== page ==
> class:
>
>     @InjectService("VesselStateTracker")
>

Why not just @Inject? Do you have more than one service implementing
VesselStateTracker?


>     private VesselStateTracker vesselStateTracker;
>
> The problem is that when Tomcat invokes this endpoint class, the injected
> service is not instantiated (makes sense, as Tapestry is configured to
> ignore calls to the endpoint). So a null pointer exception occurs as soon
> as the endpoint tries to use 'vesselStateTracker' internally.


I'm afraid you're wrong about why the problem is happening. Tapestry-IoC is
the one actually taking care of services and it knows nothing about ignored
paths, which are a Tapestry(-core, the webapp) thing. The problem is that
your endpoint doesn't seem to be a Tapestry-IoC service itself, so it
doesn't get any dependency injection done to it.


> In AppModule I've tried eagerly loading both services after binding them,
> and making the VesselStateTracker field a static field inside the
> endpoint, but this wasn't successful.
>
> Is there a simple solution or work-around to this almost expected problem?
>

I'd try, in your endpoint, to get the Tapestry-IoC registry object from the
ServletContext using the TapestryFilter.REGISTRY_CONTEXT_NAME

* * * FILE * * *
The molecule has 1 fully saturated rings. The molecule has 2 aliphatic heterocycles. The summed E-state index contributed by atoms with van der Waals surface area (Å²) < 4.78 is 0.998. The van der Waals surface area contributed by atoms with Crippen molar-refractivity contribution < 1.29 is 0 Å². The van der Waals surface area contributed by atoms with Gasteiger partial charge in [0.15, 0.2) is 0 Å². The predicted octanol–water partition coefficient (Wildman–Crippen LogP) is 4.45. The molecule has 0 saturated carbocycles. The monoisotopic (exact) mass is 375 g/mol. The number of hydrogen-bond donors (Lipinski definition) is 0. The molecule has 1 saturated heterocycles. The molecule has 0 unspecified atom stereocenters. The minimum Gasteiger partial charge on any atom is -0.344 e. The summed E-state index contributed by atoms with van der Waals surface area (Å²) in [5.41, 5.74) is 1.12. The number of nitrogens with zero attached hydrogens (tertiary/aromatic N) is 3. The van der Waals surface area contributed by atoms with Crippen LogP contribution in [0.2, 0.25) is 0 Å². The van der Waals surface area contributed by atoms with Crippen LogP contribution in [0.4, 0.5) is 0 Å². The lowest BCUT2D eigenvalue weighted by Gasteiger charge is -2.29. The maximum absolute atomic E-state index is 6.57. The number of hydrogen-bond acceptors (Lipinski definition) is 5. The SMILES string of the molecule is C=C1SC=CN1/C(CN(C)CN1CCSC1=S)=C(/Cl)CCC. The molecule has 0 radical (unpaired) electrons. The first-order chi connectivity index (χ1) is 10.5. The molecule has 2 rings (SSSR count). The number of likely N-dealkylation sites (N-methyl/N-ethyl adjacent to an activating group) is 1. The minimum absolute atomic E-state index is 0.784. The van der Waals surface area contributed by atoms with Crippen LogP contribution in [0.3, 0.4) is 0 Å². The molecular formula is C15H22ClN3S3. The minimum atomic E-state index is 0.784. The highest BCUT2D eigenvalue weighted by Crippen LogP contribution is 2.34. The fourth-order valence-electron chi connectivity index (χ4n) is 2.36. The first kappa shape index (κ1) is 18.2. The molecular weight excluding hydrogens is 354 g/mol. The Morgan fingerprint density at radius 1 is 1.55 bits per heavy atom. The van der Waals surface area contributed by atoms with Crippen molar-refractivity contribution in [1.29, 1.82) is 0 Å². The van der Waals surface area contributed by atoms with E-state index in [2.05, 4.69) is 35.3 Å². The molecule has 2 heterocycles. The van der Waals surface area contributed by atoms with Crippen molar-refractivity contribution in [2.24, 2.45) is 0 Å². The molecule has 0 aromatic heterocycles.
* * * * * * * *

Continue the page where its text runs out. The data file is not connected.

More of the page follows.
(org.apache.tapestry5.application-registry) key, then call
registry.getService(VesselStateTracker.class) on it.


>
> Thanks & regards,
>
> Chris.
>
>
> ---------------------------------------------------------------------
> To unsubscribe, e-mail: [hidden email]
> For additional commands, e-mail: [hidden email]
>
>

--
Thiago
Reply | Threaded
Open this post in threaded view
|

Re: Injecting one service into another 'ignored path' service

Thiago H de Paula Figueiredo
In reply to this post by Christopher
On Tue, Apr 9, 2019 at 3:56 AM Christopher Dodunski <
[hidden email]> wrote:

> public class CdiAwareConfigurator extends
> ServerEndpointConfig.Configurator {
>
>     public <T> T getEndpointInstance(Class<T> endpointClass) throws
> InstantiationException {
>         return CDI.current().select(endpointClass).get();
>     }
> }
>
>
> Does the Tapestry 5 IoC/DI layer also support acquiring of an instance of
> a ServerEndpoint service class?  This seems to be the approach of several
> other frameworks.
>

It seems to be the other frameworks don't support ServerEndpoint classes